The American Gastroenterological Association published a clinical practice update expert review for managing malignant alimentary tract obstructions (MATOs) that includes 14 best practice advice statements, ranging from general principles to specific clinical choices.
“There are many options available for the management of MATOs, with the addition of new modalities as interventional endoscopy continues to evolve,” Osman Ahmed, MD, of the University of Toronto and colleagues wrote in Clinical Gastroenterology and Hepatology. “The important concept to understand for any physician managing MATOs is that there is no longer a ‘one-size-ﬁts-all’ approach that can be applied to all patients.”
First, the investigators called for an individualized, multidisciplinary approach that includes oncologists, surgeons, and endoscopists. They advised physicians to “take into account the characteristics of the obstruction, patient’s expectations, prognosis, expected subsequent therapies, and functional status.”
The remaining advice statements are organized by site of obstruction, with various management approaches based on candidacy for resection and other patient factors.
For patients with esophageal obstruction who are candidates for resection or chemoradiation, Dr. Ahmed and colleagues advised against routine use of self-expanding metal stents (SEMS) due to “high rates of stent migration, higher morbidity and mortality, and potentially lower R0 (microscopically negative margins) resection rates.”
If such patients are at risk of malnutrition, an enteral feeding tube may be considered, although patients should be counseled about associated procedural risks, such as abdominal wall tumor seeding.
Among patients with esophageal obstruction who are not candidates for resection, SEMS insertion or brachytherapy may be used separately or in combination, according to the investigators.
“Clinicians should not consider the use of laser therapy or photodynamic therapy because of the lack of evidence of better outcomes and superior alternatives,” the investigators noted.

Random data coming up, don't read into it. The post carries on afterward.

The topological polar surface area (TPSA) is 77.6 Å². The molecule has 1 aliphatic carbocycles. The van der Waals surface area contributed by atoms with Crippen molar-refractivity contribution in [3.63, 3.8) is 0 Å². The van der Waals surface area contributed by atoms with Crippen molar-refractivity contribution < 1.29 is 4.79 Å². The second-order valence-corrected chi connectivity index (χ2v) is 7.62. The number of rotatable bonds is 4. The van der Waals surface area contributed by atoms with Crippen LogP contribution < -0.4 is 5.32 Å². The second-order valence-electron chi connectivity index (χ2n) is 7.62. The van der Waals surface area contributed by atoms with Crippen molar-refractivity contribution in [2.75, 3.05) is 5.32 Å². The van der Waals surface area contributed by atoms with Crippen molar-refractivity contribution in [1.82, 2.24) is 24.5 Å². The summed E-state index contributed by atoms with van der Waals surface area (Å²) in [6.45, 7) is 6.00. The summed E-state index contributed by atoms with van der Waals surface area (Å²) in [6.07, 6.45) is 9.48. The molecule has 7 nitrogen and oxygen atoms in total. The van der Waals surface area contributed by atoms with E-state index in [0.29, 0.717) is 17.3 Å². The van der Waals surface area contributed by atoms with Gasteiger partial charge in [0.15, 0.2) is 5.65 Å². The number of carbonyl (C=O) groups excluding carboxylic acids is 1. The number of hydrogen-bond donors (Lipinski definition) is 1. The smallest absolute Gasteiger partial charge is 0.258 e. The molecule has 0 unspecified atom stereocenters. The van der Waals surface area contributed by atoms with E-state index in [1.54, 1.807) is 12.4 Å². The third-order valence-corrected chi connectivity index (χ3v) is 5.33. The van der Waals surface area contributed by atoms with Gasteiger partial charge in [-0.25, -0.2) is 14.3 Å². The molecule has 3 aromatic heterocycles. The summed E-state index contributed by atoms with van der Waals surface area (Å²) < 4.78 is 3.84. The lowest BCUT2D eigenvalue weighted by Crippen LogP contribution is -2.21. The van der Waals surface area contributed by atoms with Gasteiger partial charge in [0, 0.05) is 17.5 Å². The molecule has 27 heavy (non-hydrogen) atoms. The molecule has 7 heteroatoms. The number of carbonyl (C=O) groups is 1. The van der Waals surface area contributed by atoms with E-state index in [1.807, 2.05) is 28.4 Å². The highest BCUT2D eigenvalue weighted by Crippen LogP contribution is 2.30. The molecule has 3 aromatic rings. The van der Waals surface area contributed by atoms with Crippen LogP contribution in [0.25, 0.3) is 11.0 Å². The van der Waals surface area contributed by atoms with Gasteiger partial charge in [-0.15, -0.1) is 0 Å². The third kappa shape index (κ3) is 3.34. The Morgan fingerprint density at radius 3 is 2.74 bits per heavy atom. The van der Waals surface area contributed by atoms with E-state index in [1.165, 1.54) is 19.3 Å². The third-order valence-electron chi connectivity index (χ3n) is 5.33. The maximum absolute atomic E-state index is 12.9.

If SEMS placement is elected, Dr. Ahmed and colleagues noted there remains ongoing debate. For this expert review, the authors advised using a fully covered stent, based on potentially higher risk for tumor ingrowth and reinterventions with uncovered SEMS.
Gastric outlet obstruction
According to the update, patients with gastric outlet obstruction who have good functional status and a life expectancy greater than 2 months should undergo surgical gastrojejunostomy, ideally via a laparoscopic approach instead of an open approach because of shorter hospital stays and less blood loss. If a sufficiently experienced endoscopist is available, an endoscopic ultrasound-guided gastrojejunostomy may be performed, although Dr. Ahmed and colleagues noted that no devices have been approved by the Food and Drug Administration for this technique.
For patients who are not candidates for gastrojejunostomy, enteral stent insertion should be considered; however, they should not be used in patients with severely impaired gastric motility or multiple luminal obstructions “because of limited benefit in these scenarios.” Instead, a venting gastrostomy may be elected.
For patients with malignant colonic obstruction, SEMS may be considered as a “bridge to surgery,” wrote Dr. Ahmed and colleagues, and in the case of proximal or right-sided malignant obstruction, as a bridge to surgery or a palliative measure, keeping in mind “the technical challenges of SEMS insertion in those areas.”
Finally, the expert panel suggested that SEMS may be appropriate for selective extracolonic malignancy if patients are not surgical candidates, noting that SEMS placement in this scenario “is more technically challenging, clinical success rates are more variable, and complications (including stent migration) are more frequent.”
The investigators concluded by advising clinicians to remain within the realm of their abilities when managing MATOs, and to refer when needed.
“[I]t is important for physicians to understand their limits and expertise and recognize when cases are best managed at experienced high-volume centers,” they wrote.
The clinical practice update expert review was commissioned and approved by the AGA Institute Clinical Practice Updates Committee and the AGA Governing Board. Dr. Lee disclosed a relationship with Boston Scientific.